“At the highest level for us, the backdrop to the rise of ESG is a matter of trust,” said Rob Fisher, leader of KPMG Impact. “You see people who see companies as an ethical and effective leader in bringing ESG aspirations to life, and the recent drop in trust that we see in institutions such as government and the media etc. affects our ability to come together and solve problems. This is why the focus on organizations that are successful in the environmental, social and governance dimensions can really build the confidence of customers, employees, investors, regulators and all stakeholders. We believe that ESG engagement will improve businesses by unleashing new value, building resilience and driving profitable and measurable growth today and tomorrow.
He has worked with clients on adopting individual approaches to ESG reporting. “When I think of the specific conversations with clients that I have, it’s that every company in all industries follows a unique ESG journey that reflects their stakeholders, challenges and opportunities,” said Fisher. “Effective engagement really needs to be built into the overall strategy and operations of a business. Many of the clients we work with are actually industry leaders in areas such as climate, environment, social justice, etc. improve.”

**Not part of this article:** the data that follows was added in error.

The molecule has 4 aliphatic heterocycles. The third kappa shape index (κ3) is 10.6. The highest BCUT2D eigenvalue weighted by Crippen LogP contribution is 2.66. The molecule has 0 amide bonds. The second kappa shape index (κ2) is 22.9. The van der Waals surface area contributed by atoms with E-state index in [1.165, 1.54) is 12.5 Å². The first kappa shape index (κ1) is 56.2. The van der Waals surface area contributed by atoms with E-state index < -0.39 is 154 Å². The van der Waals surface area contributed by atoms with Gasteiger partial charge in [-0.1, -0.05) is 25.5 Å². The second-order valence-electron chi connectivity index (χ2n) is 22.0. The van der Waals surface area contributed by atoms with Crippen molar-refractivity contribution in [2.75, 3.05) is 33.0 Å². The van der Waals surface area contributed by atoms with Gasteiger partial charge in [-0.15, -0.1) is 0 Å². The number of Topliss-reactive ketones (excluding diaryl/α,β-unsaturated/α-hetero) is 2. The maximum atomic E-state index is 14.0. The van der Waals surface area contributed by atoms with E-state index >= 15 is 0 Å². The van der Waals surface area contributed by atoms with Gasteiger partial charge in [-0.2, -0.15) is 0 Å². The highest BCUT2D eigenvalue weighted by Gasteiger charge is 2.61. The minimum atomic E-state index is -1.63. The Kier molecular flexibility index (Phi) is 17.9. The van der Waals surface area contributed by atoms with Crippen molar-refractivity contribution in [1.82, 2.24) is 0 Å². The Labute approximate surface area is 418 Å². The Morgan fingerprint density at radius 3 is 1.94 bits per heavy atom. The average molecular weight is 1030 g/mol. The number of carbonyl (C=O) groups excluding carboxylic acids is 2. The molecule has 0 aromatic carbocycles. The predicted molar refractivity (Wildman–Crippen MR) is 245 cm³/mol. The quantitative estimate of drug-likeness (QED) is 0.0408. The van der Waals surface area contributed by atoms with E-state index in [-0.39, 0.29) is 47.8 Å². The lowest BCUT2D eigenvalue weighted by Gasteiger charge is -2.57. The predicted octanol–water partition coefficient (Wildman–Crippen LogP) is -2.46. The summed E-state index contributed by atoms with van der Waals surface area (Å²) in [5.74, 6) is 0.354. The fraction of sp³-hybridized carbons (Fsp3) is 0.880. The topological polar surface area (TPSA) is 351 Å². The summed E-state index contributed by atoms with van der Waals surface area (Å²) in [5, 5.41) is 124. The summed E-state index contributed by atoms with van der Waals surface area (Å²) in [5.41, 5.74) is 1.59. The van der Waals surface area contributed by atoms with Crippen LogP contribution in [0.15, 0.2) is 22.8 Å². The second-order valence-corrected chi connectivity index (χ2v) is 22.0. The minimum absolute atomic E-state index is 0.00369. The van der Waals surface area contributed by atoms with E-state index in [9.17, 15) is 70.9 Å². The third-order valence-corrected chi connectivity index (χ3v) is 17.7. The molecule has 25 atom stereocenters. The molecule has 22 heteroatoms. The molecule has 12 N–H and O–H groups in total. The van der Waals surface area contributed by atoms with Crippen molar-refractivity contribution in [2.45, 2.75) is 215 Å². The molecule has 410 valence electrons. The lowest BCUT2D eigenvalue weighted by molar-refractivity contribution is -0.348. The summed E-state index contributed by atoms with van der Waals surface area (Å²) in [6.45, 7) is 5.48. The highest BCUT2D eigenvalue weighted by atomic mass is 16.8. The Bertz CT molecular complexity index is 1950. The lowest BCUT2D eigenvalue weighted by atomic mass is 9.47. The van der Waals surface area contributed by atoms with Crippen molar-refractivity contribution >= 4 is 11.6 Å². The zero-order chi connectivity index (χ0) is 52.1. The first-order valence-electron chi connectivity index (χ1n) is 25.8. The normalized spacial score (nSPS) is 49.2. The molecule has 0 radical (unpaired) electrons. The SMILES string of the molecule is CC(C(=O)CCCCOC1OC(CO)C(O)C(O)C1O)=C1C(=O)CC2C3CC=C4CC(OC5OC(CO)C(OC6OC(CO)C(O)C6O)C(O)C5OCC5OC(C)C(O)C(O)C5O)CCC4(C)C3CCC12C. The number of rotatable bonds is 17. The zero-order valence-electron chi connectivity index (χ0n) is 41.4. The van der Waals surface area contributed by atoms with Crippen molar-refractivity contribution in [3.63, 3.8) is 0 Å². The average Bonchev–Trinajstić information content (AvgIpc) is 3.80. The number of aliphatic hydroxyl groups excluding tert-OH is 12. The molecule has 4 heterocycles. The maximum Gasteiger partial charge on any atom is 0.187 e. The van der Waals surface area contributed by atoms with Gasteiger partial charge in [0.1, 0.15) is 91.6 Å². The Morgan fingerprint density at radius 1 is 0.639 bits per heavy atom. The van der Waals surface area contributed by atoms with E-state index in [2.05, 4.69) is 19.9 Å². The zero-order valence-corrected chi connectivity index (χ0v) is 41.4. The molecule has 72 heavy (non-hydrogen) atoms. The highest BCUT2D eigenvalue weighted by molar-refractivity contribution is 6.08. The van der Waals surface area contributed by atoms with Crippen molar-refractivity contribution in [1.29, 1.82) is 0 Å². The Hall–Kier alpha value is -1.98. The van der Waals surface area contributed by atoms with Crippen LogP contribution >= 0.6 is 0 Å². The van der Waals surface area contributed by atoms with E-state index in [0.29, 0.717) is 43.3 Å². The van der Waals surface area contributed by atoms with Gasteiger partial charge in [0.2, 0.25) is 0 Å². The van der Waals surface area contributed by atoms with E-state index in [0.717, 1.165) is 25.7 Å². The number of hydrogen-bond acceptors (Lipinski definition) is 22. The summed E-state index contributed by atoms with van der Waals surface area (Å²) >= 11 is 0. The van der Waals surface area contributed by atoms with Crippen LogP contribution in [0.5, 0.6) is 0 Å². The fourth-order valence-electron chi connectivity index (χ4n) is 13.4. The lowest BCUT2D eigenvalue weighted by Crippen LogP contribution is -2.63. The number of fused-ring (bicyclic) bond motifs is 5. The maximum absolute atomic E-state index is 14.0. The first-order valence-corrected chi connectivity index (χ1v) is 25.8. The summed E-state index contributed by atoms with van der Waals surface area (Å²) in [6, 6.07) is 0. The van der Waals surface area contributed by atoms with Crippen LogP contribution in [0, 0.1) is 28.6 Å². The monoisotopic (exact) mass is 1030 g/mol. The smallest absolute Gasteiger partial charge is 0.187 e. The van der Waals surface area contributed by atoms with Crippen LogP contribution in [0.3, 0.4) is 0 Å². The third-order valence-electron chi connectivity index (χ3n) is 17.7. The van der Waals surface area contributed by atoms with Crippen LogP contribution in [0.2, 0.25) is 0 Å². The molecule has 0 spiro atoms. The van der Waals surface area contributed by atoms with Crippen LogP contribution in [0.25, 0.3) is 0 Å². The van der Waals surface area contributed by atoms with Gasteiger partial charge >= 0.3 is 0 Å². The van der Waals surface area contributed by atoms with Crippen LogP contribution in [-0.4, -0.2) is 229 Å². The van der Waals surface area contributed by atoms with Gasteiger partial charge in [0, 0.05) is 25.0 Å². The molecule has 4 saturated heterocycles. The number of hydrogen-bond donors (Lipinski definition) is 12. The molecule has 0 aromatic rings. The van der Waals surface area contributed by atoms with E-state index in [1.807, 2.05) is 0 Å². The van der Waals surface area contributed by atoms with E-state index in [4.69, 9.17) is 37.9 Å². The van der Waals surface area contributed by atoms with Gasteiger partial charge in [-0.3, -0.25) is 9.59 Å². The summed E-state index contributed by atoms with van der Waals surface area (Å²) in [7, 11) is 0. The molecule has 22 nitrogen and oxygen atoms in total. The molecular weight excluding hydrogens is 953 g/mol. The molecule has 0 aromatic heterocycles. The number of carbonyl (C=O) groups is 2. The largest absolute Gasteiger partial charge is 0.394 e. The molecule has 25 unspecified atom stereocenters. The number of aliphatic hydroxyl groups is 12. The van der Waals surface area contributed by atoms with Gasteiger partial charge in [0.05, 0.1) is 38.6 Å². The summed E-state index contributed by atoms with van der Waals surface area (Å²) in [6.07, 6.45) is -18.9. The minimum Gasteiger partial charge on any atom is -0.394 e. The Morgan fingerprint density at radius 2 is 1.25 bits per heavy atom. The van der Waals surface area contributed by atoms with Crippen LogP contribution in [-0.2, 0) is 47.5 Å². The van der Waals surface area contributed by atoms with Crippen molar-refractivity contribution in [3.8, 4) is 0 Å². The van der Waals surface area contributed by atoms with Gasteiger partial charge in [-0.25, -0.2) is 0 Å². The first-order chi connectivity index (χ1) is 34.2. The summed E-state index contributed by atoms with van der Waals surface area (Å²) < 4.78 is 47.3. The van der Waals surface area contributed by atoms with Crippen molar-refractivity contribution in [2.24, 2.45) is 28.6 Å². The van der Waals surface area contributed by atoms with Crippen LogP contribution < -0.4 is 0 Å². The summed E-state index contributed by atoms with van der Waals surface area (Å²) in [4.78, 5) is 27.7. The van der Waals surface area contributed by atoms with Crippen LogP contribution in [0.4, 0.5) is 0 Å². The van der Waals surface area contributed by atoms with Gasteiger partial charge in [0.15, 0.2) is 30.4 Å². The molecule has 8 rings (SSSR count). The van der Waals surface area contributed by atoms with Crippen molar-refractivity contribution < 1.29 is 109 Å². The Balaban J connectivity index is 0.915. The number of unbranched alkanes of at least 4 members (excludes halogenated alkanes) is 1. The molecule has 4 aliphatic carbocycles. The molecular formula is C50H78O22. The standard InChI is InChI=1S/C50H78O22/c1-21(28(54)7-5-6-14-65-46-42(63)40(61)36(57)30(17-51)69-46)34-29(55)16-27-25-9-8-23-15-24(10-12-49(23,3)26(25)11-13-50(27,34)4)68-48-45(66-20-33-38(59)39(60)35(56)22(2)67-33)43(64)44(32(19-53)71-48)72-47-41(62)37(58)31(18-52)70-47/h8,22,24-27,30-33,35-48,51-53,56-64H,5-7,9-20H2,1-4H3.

ESG encompasses not only the environment, but also social initiatives such as diversity, equity and inclusion, and the firm also assists its clients in these efforts. This includes the provision of insurance services.